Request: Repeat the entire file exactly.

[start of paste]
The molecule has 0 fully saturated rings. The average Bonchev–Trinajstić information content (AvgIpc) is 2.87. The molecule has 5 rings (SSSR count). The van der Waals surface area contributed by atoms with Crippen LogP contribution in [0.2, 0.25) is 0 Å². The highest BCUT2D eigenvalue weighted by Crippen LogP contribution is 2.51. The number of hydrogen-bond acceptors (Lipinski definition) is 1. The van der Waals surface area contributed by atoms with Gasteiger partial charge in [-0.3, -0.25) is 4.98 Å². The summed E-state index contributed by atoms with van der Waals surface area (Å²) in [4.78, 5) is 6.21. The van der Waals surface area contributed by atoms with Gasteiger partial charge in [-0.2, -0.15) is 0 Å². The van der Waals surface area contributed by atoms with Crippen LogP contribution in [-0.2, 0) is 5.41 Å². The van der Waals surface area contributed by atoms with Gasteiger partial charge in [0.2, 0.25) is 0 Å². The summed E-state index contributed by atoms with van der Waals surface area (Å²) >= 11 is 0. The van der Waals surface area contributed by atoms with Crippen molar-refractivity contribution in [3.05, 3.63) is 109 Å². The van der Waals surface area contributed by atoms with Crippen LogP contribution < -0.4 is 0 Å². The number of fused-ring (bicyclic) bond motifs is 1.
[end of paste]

The molecule has 0 fully saturated rings. The average Bonchev–Trinajstić information content (AvgIpc) is 2.87. The molecule has 5 rings (SSSR count). The van der Waals surface area contributed by atoms with Crippen LogP contribution in [0.2, 0.25) is 0 Å². The highest BCUT2D eigenvalue weighted by Crippen LogP contribution is 2.51. The number of hydrogen-bond acceptors (Lipinski definition) is 1. The van der Waals surface area contributed by atoms with Gasteiger partial charge in [-0.3, -0.25) is 4.98 Å². The summed E-state index contributed by atoms with van der Waals surface area (Å²) in [4.78, 5) is 6.21. The van der Waals surface area contributed by atoms with Gasteiger partial charge in [-0.2, -0.15) is 0 Å². The van der Waals surface area contributed by atoms with Crippen LogP contribution in [-0.2, 0) is 5.41 Å². The van der Waals surface area contributed by atoms with Gasteiger partial charge in [0.2, 0.25) is 0 Å². The summed E-state index contributed by atoms with van der Waals surface area (Å²) >= 11 is 0. The van der Waals surface area contributed by atoms with Crippen molar-refractivity contribution in [3.05, 3.63) is 109 Å². The van der Waals surface area contributed by atoms with Crippen LogP contribution < -0.4 is 0 Å². The number of fused-ring (bicyclic) bond motifs is 1.